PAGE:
What the journalists of Lucknow were looking at is periodic workshops that would increase military awareness. With military deployment covering most parts of the country, organizing this on a six monthly or yearly basis should not be a problem. The problem is the British legacy (abandoned by the British themselves decades back) that our politico-bureaucratic nexus is following rigidly for their own convenience and the military having permitted itself to be tied up in knots. Look at the written and unwritten orders of who can talk to the media? Despite the Defence Minister’s empty assertions that the military is not gagged, even Army Commanders are given orders that they will not say anything about China to the media – obviously to shield the pussyfooting response by the political authorities to blatant Chinese intrusions, not placing areas like Depsang and Chumar under command the Army, lack of a National Security Strategy etc. Under such circumstances, how will the politico-bureaucratic hierarchy permit the military to run such contact workshops for the journalists? Yet the military acknowledge the requirement of close interaction with the media in the current and future environment instead of adopting sporadic measures in the hope of projecting the correct image of the military.
In a first of its kind, a serving army Brigadier addressed some 12,000 children from schools of 16 States of India at the 16th Rashtriya Katha Shibir run from 21 to 28 December 2013, though this is an annual feature over the past decade plus. School children of 8 to 18 years of age, accompanied by their teachers are addressed by eminent persons from all walks of life including Governors, Chief Ministers, Government branches like Department of Space, educationists, social workers etc. Though serving Director Generals and senior officers of Central Armed Police Forces have been addressing the children, the Army did so just this first time by deputing a serving Brigadier, presently posted as Deputy Director General (Recruiting) at Bengaluru.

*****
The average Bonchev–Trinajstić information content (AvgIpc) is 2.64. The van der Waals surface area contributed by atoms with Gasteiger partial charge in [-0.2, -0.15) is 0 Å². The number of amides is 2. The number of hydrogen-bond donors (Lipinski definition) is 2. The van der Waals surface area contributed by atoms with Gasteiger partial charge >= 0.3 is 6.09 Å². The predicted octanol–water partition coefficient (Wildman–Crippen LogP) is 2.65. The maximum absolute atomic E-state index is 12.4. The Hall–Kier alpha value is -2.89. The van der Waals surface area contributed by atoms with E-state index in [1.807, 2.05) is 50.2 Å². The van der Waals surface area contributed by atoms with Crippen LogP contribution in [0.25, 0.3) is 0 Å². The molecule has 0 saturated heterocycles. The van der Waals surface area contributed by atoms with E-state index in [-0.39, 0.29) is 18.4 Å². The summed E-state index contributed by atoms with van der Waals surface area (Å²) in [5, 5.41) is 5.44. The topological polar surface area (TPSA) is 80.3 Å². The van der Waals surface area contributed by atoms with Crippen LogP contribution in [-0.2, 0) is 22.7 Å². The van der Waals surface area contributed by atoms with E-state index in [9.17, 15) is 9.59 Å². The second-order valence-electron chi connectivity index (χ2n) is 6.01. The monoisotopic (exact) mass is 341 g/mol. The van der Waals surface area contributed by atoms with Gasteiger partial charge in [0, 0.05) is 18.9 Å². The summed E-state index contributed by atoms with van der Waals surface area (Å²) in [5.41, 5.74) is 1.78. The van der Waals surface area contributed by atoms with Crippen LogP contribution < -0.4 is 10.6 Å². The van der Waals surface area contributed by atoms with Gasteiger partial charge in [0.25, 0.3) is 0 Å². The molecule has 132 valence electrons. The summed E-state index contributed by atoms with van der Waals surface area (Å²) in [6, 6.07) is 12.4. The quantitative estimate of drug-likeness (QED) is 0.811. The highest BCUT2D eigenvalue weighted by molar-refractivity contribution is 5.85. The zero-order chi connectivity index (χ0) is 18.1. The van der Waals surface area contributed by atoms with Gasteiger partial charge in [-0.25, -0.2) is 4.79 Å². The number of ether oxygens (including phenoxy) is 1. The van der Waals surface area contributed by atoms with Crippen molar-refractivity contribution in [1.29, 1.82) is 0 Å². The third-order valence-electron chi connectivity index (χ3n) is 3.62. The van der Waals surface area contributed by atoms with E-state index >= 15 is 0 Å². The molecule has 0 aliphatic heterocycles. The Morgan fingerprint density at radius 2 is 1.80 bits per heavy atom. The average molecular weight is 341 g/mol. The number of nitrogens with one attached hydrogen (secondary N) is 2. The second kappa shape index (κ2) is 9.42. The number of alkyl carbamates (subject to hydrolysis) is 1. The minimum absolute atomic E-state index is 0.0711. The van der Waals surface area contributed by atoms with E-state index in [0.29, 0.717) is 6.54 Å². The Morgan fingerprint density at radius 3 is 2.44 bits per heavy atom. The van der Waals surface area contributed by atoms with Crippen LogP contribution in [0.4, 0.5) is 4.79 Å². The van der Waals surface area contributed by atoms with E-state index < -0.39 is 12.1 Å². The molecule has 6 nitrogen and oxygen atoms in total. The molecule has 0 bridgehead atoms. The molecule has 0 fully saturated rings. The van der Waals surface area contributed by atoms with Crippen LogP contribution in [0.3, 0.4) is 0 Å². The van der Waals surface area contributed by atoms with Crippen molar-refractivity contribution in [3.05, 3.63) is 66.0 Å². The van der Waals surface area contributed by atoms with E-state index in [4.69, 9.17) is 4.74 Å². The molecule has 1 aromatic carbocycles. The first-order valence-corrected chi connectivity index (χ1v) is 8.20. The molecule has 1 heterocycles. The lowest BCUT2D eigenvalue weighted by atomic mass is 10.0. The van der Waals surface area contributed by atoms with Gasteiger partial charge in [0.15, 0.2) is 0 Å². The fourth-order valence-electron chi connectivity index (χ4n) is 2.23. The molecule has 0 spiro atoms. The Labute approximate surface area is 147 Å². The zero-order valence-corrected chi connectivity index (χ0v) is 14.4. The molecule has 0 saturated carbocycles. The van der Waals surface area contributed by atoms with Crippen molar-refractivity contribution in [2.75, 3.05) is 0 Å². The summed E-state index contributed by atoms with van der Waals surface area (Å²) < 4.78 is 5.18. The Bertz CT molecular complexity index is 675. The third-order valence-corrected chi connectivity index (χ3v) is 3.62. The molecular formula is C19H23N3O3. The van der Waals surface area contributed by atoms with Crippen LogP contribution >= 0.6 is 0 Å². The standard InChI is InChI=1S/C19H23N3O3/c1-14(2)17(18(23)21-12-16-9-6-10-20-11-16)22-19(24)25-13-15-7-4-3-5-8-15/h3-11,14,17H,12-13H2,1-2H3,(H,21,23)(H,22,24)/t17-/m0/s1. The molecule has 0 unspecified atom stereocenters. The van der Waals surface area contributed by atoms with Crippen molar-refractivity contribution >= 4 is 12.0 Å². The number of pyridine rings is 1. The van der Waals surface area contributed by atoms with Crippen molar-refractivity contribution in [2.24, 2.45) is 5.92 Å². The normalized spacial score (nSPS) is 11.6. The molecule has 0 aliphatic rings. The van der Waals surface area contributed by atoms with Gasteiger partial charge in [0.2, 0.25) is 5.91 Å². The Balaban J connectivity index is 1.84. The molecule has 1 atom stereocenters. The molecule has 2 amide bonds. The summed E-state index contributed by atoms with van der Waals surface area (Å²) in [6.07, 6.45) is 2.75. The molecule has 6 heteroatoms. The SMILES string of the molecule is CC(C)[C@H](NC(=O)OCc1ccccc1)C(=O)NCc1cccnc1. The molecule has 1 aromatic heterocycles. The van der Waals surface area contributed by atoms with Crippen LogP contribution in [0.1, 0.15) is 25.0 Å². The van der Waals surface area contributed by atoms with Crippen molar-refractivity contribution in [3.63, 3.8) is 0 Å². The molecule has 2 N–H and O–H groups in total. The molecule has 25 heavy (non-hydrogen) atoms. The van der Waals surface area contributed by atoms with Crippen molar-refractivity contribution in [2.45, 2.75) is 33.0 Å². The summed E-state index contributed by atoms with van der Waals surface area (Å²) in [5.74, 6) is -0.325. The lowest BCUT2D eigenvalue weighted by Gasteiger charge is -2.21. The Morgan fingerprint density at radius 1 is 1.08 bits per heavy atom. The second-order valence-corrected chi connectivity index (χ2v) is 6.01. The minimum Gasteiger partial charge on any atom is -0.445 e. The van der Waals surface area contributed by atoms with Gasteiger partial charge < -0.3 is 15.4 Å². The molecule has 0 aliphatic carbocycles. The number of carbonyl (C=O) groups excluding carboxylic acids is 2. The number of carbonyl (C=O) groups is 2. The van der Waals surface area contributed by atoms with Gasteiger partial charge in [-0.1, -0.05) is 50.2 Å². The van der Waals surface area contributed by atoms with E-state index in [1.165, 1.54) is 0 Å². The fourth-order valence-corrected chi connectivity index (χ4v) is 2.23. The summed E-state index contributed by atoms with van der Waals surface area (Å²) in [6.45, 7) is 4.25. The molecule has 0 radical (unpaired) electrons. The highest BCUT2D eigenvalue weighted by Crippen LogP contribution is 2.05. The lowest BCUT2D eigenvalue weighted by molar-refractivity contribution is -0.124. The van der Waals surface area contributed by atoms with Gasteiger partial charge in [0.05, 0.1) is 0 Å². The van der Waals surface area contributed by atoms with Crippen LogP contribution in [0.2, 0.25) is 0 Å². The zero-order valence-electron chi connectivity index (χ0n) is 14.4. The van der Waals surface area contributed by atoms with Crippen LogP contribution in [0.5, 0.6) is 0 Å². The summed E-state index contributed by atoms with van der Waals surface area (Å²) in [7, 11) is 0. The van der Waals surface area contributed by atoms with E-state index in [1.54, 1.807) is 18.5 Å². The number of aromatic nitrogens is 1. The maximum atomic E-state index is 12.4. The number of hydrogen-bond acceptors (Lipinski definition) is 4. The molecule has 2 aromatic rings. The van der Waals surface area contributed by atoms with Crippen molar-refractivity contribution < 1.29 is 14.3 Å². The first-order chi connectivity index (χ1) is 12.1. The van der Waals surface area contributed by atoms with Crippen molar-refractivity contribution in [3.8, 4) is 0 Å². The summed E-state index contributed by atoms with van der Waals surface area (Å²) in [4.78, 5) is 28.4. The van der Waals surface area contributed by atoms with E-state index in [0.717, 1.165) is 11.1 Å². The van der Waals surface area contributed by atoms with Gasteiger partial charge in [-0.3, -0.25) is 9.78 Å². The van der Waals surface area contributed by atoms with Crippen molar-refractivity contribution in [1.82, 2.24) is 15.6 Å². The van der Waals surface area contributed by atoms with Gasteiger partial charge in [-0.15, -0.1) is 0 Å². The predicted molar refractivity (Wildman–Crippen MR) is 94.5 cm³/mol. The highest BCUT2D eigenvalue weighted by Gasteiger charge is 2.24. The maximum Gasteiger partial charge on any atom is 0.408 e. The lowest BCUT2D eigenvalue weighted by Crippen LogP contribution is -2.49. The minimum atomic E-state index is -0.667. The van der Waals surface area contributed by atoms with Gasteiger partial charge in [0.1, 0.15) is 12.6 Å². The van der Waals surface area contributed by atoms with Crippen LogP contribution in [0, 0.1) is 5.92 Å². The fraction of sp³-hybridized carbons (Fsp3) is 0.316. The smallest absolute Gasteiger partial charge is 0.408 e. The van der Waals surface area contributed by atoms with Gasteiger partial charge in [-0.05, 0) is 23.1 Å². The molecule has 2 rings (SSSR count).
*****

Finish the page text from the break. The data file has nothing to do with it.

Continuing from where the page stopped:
Why the nearest Divisional Commander cannot address children at such impressionable age, if nothing else to make up the severe officer shortages, just goes on to prove that the military is scared to unshackle itself, as a prelude to the nonsensical moral authority of clueless politicians and the unaccountable bureaucracy – a task that should be taken up by the new government in 2014 on as urgent a basis as cleaning up corruption. It would be prudent for the HQ Integrated Defence Staff and the three Services to address the issue in interest of the Military. Obviously, such workshops should precede wide publicity to benefit most journalists including the free-lance and independent ones. Considering the existing constraints of the military as discussed, resistance to change and time visualized to overcome resistance, it is equally important for our various think tanks to also consider running such periodic workshops. Compared to 78 think tanks in China, we have 123 of them and their contribution towards this important issue can certainly make the difference and provide the necessary impetus for the military to join in and take charge.